Topic: COVID-19 research mathematical modelling
- Time: 20:00-20:45 (UTC+8), May 11, 2021
- Speaker: Dr. Tian-Mu Chen, School of Public Health, Xiamen University, Xiamen, PR China
- Panellist: Dr. Sheng-Jie Lai, University of Southampton, Southampton, UK
- Join the webinar: http://q.occloud.net/RPtKte
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- A five-compartment model of age-specific transmissibility of SARS-CoV-2
- Effectiveness of potential antiviral treatments in COVID-19 transmission control: a modelling study
- COVID-19 case fatality risk by age and gender in a high testing setting in Latin America: Chile, March-August 2020
- Using the spike protein feature to predict infection risk and monitor the evolutionary dynamic of coronavirus
- Estimation of exponential growth rate and basic reproduction number of the coronavirus disease 2019 (COVID-19) in Africa
- Abnormal immunity of non-survivors with COVID-19: predictors for mortality
- Accessing the syndemic of COVID-19 and malaria intervention in Africa
About the speaker
Dr Tian-Mu Chen, Associate Professor in State Key Laboratory of Molecular Vaccinology and Molecular Diagnostics, School of Public Health, Xiamen University. He got his PhD degree in Chinese Center for Disease Control and Prevention. His main research fields are mathematical modeling of infectious diseases and coping strategies of public health emergencies. He uses the interdisciplinary methods of field epidemiology, infectious disease epidemiology, molecular biology, genomics, applied mathematics, and computer science to establish the mathematical model of infectious diseases based on medical and biological evidence, to simulate the transmission characteristics of infectious diseases, and to quantitatively evaluate the effectiveness of main interventions.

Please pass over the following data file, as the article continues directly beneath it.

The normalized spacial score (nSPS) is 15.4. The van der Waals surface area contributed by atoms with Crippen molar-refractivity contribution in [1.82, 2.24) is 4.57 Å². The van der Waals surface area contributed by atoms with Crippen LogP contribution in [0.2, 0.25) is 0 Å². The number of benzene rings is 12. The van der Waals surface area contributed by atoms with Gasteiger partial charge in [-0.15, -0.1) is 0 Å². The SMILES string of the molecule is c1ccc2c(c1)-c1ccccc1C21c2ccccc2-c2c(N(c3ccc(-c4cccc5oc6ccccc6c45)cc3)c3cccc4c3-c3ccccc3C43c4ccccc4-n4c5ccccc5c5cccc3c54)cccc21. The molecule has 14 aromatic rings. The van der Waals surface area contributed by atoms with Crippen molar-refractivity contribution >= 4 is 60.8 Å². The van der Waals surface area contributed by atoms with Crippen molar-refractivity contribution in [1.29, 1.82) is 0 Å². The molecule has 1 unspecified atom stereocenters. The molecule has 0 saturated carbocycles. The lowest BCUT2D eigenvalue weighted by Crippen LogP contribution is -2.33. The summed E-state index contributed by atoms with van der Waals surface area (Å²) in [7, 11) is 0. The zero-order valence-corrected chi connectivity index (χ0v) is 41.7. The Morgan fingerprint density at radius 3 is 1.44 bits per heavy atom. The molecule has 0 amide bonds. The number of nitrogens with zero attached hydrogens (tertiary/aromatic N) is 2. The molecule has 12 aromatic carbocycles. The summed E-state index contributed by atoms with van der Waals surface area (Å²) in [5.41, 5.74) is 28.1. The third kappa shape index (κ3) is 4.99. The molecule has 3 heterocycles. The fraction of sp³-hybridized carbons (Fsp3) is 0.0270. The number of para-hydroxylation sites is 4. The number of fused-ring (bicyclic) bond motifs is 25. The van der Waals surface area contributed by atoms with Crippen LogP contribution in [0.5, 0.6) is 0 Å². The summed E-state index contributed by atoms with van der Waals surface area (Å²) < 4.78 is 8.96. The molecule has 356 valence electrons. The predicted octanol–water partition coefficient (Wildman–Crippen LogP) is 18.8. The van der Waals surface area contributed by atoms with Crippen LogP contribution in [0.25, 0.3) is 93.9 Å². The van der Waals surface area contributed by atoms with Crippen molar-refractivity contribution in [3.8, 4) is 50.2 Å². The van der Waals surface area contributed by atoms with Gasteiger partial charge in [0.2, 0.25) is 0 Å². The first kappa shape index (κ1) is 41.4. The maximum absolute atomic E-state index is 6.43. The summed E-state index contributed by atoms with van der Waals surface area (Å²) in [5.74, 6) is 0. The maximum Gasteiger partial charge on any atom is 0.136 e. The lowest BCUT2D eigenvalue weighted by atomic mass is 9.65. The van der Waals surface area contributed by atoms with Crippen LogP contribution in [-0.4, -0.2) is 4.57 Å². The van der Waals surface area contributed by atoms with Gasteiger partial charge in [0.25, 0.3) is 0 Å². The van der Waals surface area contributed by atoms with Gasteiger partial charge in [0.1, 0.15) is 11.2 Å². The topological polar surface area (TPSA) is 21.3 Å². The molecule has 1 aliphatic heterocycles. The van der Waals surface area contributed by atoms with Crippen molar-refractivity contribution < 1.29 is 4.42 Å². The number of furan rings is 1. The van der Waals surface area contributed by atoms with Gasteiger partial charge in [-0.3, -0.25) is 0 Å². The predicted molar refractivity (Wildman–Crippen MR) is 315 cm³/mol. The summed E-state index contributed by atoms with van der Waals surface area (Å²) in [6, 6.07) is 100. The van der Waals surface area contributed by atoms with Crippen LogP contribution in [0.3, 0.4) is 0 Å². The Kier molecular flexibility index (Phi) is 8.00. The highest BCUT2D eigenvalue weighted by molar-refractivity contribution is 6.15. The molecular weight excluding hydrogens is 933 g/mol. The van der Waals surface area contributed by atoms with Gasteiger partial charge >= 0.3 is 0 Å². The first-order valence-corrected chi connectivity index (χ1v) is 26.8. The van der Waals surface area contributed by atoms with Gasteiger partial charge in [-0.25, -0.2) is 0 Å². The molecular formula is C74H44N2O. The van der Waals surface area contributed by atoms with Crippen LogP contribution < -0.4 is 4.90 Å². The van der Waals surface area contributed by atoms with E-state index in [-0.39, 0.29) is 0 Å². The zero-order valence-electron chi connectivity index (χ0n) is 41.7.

He has developed mathematical models for the following infectious diseases but not limited to: 1) respiratory infectious diseases including COVID-19, seasonal influenza, pandemic influenza, avian influenza (H5N1, H5N6, H7N9), tuberculosis, mumps; 2) enteric disease including hepatitis E, shigellosis, norovirus, and hand, foot, and mouth disease; 3) contact and blood borne diseases including Ebola virus disease, acute hemorrhagic conjunctivitis, and hepatitis C; and 4) vector-borne diseases including dengue, chikungunya fever, malaria, Tsutsugamushi disease, and severe fever with thrombocytopenia syndrome.
About the panellist
Dr Sheng-Jie Lai, Senior Research Fellow, WorldPop, School of Geography and Environmental Science, University of Southampton, UK. Dr Lai has been long engaged in interdisciplinary research focusing on human mobility, environmental changes, and infectious disease transmission dynamics and early warning, to provide an improved evidence-base for disease control decision-making. He has >110 papers published in scientific journals such as Nature, Science, Lancet Infectious Diseases, Nature Medicine, Nature Human Behaviour, and Nature Communications. During the COVID-19 pandemic, he has been leading a series of influential COVID studies for understanding the COVID-19 transmission dynamics and intervention effectiveness. The findings of these studies have been timely shared with the WHO, Africa CDC, Europe CDC, China CDC, among others for tailoring COVID-19 intervention strategies, and also featured in main media outlets across the world.